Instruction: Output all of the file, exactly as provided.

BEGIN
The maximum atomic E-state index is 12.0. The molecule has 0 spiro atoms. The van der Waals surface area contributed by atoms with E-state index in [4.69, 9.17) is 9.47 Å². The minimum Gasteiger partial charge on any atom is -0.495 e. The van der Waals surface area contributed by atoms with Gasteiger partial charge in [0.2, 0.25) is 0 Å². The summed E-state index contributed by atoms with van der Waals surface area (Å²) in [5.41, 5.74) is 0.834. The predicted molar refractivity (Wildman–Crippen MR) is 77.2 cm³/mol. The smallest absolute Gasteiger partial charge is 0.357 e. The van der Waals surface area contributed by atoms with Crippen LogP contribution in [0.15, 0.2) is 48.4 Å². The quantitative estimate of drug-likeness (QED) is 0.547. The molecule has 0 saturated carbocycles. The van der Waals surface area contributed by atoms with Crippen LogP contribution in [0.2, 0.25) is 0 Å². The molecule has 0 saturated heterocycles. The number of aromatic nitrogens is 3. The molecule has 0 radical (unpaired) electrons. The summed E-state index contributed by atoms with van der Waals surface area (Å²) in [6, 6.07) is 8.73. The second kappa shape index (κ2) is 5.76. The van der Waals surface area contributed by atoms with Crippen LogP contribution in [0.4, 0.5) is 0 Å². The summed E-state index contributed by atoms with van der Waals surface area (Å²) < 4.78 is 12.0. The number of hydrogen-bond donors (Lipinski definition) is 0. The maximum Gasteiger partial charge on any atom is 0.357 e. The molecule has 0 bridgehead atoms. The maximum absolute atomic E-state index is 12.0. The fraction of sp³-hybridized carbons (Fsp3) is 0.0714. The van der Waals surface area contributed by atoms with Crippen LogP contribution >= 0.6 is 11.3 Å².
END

The maximum atomic E-state index is 12.0. The molecule has 0 spiro atoms. The van der Waals surface area contributed by atoms with E-state index in [4.69, 9.17) is 9.47 Å². The minimum Gasteiger partial charge on any atom is -0.495 e. The van der Waals surface area contributed by atoms with Gasteiger partial charge in [0.2, 0.25) is 0 Å². The summed E-state index contributed by atoms with van der Waals surface area (Å²) in [5.41, 5.74) is 0.834. The predicted molar refractivity (Wildman–Crippen MR) is 77.2 cm³/mol. The smallest absolute Gasteiger partial charge is 0.357 e. The van der Waals surface area contributed by atoms with Crippen LogP contribution in [0.15, 0.2) is 48.4 Å². The quantitative estimate of drug-likeness (QED) is 0.547. The molecule has 0 saturated carbocycles. The van der Waals surface area contributed by atoms with Crippen LogP contribution in [0.2, 0.25) is 0 Å². The molecule has 0 saturated heterocycles. The number of aromatic nitrogens is 3. The molecule has 0 radical (unpaired) electrons. The summed E-state index contributed by atoms with van der Waals surface area (Å²) in [6, 6.07) is 8.73. The second kappa shape index (κ2) is 5.76. The van der Waals surface area contributed by atoms with Crippen LogP contribution in [0.4, 0.5) is 0 Å². The summed E-state index contributed by atoms with van der Waals surface area (Å²) < 4.78 is 12.0. The number of hydrogen-bond donors (Lipinski definition) is 0. The maximum Gasteiger partial charge on any atom is 0.357 e. The molecule has 0 bridgehead atoms. The maximum absolute atomic E-state index is 12.0. The fraction of sp³-hybridized carbons (Fsp3) is 0.0714. The van der Waals surface area contributed by atoms with Crippen LogP contribution >= 0.6 is 11.3 Å².